To kill or be killed: predatory behaviour of an araneophagic assassin bug, Stenolemus bituberus (Heteroptera, Reduviidae)

Anne Elizabeth Wignall, Phillip Taylor

    Research output: Contribution to conferenceAbstract


    Web-invading araneophagic predators hunt a dangerous prey, and thus risk becoming the hunted rather than the hunter. As a result, these predators require considerable skill when hunting. An Australian araneophagic assassin bug, Stenolemus bituberus (Heteroptera, Reduviidae), is known to hunt a wide range of spiders by invading their webs. We observed the predatory behaviour of S. bituberus hunting 5 species of sympatric spider: Achaearanea sp. (Theridiidae), Achaearanea extridium (Theridiidae), Badumna longinqua (Desidae), Pholcus phalangioides (Pholcidae) and Uloboridae sp., all of which constitute a part of the natural prey range of S. bituberus. Stenolemus bituberus utilises two distinct predatory strategies whilst hunting these spiders: (1) luring, wherein S. bituberus manipulates the silk of the spider webs, appearing to attract the resident spider within attacking range; and (2) stalking, in which S. bituberus stealthily approaches and attacks the resident spider. We propose that the luring strategy adopted by S. bituberus may be a form of vibratory aggressive mimicry, a hypothesis that we are currently testing using a combination of comparative and playback experimental techniques.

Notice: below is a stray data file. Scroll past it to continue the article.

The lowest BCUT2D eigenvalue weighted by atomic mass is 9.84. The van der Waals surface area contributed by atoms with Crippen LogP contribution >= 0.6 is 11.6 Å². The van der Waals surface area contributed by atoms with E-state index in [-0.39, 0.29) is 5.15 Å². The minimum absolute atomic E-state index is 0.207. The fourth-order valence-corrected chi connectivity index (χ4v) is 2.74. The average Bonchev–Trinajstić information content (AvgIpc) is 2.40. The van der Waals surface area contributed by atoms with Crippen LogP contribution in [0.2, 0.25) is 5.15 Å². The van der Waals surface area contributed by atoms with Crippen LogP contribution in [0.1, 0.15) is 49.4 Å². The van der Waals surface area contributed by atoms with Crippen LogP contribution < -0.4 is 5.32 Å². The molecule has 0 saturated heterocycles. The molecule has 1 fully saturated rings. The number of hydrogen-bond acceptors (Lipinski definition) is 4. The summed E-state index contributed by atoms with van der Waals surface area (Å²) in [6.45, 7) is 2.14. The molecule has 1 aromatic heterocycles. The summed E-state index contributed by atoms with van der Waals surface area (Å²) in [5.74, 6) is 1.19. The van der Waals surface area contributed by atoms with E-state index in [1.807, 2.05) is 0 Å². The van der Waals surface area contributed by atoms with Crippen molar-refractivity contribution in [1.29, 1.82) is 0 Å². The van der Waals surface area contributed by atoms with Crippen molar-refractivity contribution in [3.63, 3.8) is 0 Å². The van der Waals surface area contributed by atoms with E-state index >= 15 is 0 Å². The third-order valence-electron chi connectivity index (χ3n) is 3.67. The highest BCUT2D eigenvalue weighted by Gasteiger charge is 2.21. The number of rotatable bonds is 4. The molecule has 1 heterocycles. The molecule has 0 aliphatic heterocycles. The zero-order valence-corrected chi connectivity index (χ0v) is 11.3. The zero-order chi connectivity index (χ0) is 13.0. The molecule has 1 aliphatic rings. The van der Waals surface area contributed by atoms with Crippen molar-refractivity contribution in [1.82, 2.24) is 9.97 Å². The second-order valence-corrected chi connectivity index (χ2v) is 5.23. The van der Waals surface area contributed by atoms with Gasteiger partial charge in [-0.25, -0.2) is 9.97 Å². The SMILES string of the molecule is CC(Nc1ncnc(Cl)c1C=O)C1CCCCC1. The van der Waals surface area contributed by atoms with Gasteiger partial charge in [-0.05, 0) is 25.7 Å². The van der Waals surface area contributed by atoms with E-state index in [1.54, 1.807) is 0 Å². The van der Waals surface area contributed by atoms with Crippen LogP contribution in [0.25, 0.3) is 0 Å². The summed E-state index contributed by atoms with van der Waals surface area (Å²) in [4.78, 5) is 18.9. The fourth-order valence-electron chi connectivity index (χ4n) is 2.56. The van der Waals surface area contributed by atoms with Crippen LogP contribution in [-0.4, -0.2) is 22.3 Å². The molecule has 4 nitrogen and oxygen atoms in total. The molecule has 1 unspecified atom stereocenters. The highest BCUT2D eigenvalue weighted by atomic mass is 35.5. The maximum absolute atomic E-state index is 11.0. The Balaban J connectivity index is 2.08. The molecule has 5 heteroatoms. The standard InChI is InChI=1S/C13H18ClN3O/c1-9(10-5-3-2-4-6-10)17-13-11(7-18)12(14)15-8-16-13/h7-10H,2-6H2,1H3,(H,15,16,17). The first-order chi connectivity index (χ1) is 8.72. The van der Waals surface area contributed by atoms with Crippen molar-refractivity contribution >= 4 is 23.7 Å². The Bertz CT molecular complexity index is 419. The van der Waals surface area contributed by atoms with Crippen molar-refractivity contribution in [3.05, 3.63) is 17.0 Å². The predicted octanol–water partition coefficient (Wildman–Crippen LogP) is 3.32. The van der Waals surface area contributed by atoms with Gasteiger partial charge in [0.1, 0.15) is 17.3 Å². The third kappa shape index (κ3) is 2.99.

Original languageEnglish
    Number of pages1
    Publication statusPublished - 2007
    EventXXX International Ethological Conference - Halifax, Novia Scotia, Canada
    Duration: 15 Aug 200723 Aug 2007


    ConferenceXXX International Ethological Conference
    CityHalifax, Novia Scotia, Canada


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